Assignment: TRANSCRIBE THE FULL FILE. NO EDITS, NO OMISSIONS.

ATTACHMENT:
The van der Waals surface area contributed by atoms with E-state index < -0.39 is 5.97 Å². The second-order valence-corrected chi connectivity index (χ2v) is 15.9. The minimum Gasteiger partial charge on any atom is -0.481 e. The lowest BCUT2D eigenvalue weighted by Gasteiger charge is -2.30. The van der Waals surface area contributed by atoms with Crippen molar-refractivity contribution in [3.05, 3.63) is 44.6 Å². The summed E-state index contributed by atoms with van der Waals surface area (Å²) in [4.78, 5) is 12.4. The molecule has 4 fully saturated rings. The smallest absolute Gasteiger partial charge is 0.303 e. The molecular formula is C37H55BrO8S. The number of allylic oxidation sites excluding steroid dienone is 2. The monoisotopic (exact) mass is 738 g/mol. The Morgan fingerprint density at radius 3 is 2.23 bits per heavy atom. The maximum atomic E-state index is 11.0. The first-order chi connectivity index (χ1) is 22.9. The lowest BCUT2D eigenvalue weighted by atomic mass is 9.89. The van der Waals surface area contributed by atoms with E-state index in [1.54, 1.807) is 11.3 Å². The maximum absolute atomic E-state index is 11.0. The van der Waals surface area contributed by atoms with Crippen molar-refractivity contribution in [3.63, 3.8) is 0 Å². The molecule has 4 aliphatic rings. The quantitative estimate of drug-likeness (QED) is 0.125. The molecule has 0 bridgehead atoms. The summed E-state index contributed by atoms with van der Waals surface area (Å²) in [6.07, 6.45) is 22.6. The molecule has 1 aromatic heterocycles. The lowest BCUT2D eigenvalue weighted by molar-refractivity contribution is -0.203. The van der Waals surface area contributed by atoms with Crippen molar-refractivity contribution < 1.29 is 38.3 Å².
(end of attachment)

The van der Waals surface area contributed by atoms with E-state index < -0.39 is 5.97 Å². The second-order valence-corrected chi connectivity index (χ2v) is 15.9. The minimum Gasteiger partial charge on any atom is -0.481 e. The lowest BCUT2D eigenvalue weighted by Gasteiger charge is -2.30. The van der Waals surface area contributed by atoms with Crippen molar-refractivity contribution in [3.05, 3.63) is 44.6 Å². The summed E-state index contributed by atoms with van der Waals surface area (Å²) in [4.78, 5) is 12.4. The molecule has 4 fully saturated rings. The smallest absolute Gasteiger partial charge is 0.303 e. The molecular formula is C37H55BrO8S. The number of allylic oxidation sites excluding steroid dienone is 2. The monoisotopic (exact) mass is 738 g/mol. The Morgan fingerprint density at radius 3 is 2.23 bits per heavy atom. The maximum atomic E-state index is 11.0. The first-order chi connectivity index (χ1) is 22.9. The lowest BCUT2D eigenvalue weighted by atomic mass is 9.89. The van der Waals surface area contributed by atoms with E-state index in [1.54, 1.807) is 11.3 Å². The maximum absolute atomic E-state index is 11.0. The van der Waals surface area contributed by atoms with Crippen molar-refractivity contribution in [3.63, 3.8) is 0 Å². The molecule has 4 aliphatic rings. The quantitative estimate of drug-likeness (QED) is 0.125. The molecule has 0 bridgehead atoms. The summed E-state index contributed by atoms with van der Waals surface area (Å²) in [6.07, 6.45) is 22.6. The molecule has 1 aromatic heterocycles. The lowest BCUT2D eigenvalue weighted by molar-refractivity contribution is -0.203. The van der Waals surface area contributed by atoms with Crippen molar-refractivity contribution < 1.29 is 38.3 Å².